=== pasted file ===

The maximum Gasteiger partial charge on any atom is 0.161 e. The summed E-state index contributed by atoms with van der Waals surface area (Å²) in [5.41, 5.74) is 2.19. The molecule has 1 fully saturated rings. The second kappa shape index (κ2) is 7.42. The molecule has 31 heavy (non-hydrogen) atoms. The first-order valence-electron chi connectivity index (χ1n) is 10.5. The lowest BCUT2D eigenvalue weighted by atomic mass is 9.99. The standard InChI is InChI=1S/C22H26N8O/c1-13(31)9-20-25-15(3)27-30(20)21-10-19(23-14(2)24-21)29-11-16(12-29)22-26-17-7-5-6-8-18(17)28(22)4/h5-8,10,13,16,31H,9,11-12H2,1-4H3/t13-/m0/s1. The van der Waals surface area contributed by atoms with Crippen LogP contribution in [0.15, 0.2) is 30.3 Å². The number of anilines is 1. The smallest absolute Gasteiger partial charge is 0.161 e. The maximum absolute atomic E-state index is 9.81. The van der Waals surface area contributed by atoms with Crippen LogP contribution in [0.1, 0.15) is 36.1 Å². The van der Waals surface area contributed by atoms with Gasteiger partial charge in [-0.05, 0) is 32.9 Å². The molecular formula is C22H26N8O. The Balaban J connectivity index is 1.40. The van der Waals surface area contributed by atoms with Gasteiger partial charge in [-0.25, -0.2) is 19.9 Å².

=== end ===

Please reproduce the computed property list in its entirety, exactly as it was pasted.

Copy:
The maximum Gasteiger partial charge on any atom is 0.161 e. The summed E-state index contributed by atoms with van der Waals surface area (Å²) in [5.41, 5.74) is 2.19. The molecule has 1 fully saturated rings. The second kappa shape index (κ2) is 7.42. The molecule has 31 heavy (non-hydrogen) atoms. The first-order valence-electron chi connectivity index (χ1n) is 10.5. The lowest BCUT2D eigenvalue weighted by atomic mass is 9.99. The standard InChI is InChI=1S/C22H26N8O/c1-13(31)9-20-25-15(3)27-30(20)21-10-19(23-14(2)24-21)29-11-16(12-29)22-26-17-7-5-6-8-18(17)28(22)4/h5-8,10,13,16,31H,9,11-12H2,1-4H3/t13-/m0/s1. The van der Waals surface area contributed by atoms with Crippen LogP contribution in [0.15, 0.2) is 30.3 Å². The number of anilines is 1. The smallest absolute Gasteiger partial charge is 0.161 e. The maximum absolute atomic E-state index is 9.81. The van der Waals surface area contributed by atoms with Crippen LogP contribution in [0.1, 0.15) is 36.1 Å². The van der Waals surface area contributed by atoms with Gasteiger partial charge in [-0.05, 0) is 32.9 Å². The molecular formula is C22H26N8O. The Balaban J connectivity index is 1.40. The van der Waals surface area contributed by atoms with Gasteiger partial charge in [-0.25, -0.2) is 19.9 Å².